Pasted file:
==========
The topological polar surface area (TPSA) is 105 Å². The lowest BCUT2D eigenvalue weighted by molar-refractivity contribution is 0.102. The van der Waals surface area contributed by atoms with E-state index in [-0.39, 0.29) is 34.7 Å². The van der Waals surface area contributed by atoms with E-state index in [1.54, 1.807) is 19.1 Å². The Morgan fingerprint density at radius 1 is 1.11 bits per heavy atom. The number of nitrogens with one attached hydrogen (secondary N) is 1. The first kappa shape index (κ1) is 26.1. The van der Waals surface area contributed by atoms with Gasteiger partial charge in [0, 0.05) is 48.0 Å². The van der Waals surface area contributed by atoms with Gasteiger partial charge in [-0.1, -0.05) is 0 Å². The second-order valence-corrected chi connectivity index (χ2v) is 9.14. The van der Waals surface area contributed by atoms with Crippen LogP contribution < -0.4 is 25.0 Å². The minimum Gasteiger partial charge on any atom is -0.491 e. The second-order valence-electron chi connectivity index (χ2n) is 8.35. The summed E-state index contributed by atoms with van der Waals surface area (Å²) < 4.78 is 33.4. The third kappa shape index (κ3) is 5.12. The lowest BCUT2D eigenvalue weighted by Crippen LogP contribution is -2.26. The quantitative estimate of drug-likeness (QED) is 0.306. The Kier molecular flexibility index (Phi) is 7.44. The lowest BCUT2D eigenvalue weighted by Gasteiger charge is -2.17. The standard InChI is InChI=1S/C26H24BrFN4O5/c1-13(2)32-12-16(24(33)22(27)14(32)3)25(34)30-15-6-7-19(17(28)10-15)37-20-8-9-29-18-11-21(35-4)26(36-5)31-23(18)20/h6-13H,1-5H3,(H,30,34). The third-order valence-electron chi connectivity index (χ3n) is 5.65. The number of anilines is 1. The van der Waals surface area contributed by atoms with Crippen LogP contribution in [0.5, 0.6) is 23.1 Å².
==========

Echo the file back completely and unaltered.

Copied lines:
The topological polar surface area (TPSA) is 105 Å². The lowest BCUT2D eigenvalue weighted by molar-refractivity contribution is 0.102. The van der Waals surface area contributed by atoms with E-state index in [-0.39, 0.29) is 34.7 Å². The van der Waals surface area contributed by atoms with E-state index in [1.54, 1.807) is 19.1 Å². The Morgan fingerprint density at radius 1 is 1.11 bits per heavy atom. The number of nitrogens with one attached hydrogen (secondary N) is 1. The first kappa shape index (κ1) is 26.1. The van der Waals surface area contributed by atoms with Gasteiger partial charge in [0, 0.05) is 48.0 Å². The van der Waals surface area contributed by atoms with Gasteiger partial charge in [-0.1, -0.05) is 0 Å². The second-order valence-corrected chi connectivity index (χ2v) is 9.14. The van der Waals surface area contributed by atoms with Crippen LogP contribution < -0.4 is 25.0 Å². The minimum Gasteiger partial charge on any atom is -0.491 e. The second-order valence-electron chi connectivity index (χ2n) is 8.35. The summed E-state index contributed by atoms with van der Waals surface area (Å²) < 4.78 is 33.4. The third kappa shape index (κ3) is 5.12. The lowest BCUT2D eigenvalue weighted by Crippen LogP contribution is -2.26. The quantitative estimate of drug-likeness (QED) is 0.306. The Kier molecular flexibility index (Phi) is 7.44. The lowest BCUT2D eigenvalue weighted by Gasteiger charge is -2.17. The standard InChI is InChI=1S/C26H24BrFN4O5/c1-13(2)32-12-16(24(33)22(27)14(32)3)25(34)30-15-6-7-19(17(28)10-15)37-20-8-9-29-18-11-21(35-4)26(36-5)31-23(18)20/h6-13H,1-5H3,(H,30,34). The third-order valence-electron chi connectivity index (χ3n) is 5.65. The number of anilines is 1. The van der Waals surface area contributed by atoms with Crippen LogP contribution in [0.5, 0.6) is 23.1 Å².